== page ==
Any lay analysis of the results (fig 2) clearly shows that there are two distinct groups – the controls, who had few symptoms at all at any point through the study, and the sensitives, who after being near the controls at the start, had steadily increasing symptoms (far more than the controls), at all stages after the commencement of the study, until a relative decline after the transmission was switched off at 50 minutes. Rubin comments ‘Sensitive participants reported headache-like symptoms in a mean of 70.4% of calls. The next most common symptoms were skin warmth or burning (43.8% of calls), difficulty concentrating (30.0%), and dizziness (20.8%). Very few control participants reported any symptoms in relation to mobile phone signals; the highest mean frequency was for skin warmth or burning (2.9%). For headache, burning sensations, skin sensations, and eye pain we found evidence of a main group effect—sensitive participants reported greater severity.’ Rubin’s data shows that in the sensitive group, 2 subjects were excluded due to severe symptoms at baseline, 6 withdrew at stage one (half due to severe symptoms), and 3 at stage 2. He also states ‘We also analysed the number of severe reactions seen in each condition, with a severe reaction defined as a participant requesting that an exposure be terminated early or withdrawing from the study entirely after an exposure. Twenty-six such reactions occurred in the sensitive group (9 withdrawals; 17 early terminations), and none occurred in the control group’. This is helpful evidence to support the fact that sensitive subjects really do develop symptoms to the point that they have to withdraw – whereas controls do not.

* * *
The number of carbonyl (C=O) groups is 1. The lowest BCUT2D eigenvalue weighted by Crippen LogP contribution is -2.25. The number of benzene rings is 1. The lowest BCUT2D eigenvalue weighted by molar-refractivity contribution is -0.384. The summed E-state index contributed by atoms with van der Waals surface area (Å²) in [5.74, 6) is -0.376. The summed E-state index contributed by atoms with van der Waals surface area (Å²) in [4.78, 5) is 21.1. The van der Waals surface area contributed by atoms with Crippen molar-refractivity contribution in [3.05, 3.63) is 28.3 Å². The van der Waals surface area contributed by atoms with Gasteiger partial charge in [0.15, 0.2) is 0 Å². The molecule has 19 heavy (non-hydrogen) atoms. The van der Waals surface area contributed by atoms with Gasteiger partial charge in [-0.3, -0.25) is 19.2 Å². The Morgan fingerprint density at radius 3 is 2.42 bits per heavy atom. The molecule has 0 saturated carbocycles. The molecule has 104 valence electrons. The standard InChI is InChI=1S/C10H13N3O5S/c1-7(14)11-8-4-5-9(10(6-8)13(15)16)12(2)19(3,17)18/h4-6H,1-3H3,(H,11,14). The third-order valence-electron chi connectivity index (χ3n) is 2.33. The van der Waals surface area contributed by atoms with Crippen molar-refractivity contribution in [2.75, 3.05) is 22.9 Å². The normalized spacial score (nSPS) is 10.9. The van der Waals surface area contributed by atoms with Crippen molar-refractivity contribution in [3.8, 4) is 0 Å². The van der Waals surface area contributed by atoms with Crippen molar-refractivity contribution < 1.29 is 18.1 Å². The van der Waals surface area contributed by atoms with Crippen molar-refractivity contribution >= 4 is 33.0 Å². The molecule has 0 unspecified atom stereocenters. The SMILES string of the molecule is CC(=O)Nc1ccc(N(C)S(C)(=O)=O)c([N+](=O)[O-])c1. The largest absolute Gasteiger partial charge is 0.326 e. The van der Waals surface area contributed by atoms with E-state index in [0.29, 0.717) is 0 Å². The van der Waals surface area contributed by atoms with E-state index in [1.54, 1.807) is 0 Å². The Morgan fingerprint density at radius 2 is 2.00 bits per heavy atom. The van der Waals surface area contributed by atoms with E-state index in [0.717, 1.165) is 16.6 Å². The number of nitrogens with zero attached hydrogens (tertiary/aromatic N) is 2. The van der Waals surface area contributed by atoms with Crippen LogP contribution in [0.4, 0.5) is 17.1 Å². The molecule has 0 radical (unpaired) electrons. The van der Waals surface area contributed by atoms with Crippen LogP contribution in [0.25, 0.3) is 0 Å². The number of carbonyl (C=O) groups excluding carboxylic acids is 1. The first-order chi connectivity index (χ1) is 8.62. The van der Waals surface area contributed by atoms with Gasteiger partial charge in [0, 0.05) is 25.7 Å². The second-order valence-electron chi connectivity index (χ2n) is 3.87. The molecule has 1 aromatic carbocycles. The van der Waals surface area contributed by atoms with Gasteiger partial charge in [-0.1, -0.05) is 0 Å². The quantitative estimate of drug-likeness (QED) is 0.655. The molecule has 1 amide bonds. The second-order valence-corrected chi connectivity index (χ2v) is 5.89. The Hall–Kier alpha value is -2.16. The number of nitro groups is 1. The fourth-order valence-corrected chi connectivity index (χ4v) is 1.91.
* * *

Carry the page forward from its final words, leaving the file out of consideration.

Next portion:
Unfortunately, the conclusion included the sweeping assertion that there is no biological basis - an assertion made in a paper with only 19 references - and no analysis of or reference to the thousands of papers documenting biological evidence on animals and humans available even in 2005, and in opposition to understanding of voltage-gated calcium channels effects, amongst other mechanisms. It is most unfortunate that because the authors (mainly psychologists, with no biologists) did not appreciate that the supposed ‘sham’ (with current passing in a device strapped to the head and transmission happening ‘internally’) was not sham at all, but active, it was assumed that only psychological mechanisms were involved. The paper’s conclusion is ‘No evidence was found to indicate that people with self reported sensitivity to mobile phone signals are able to detect such signals or that they react to them with increased symptom severity. As sham exposure was sufficient to trigger severe symptoms in some participants, psychological factors may have an important role in causing this condition’. This conclusion of course fits with the then prevailing chemistry narrative of medicine rather than an informational physics perspective as explained by Oschman in Energy Medicine, Elsevier, 2000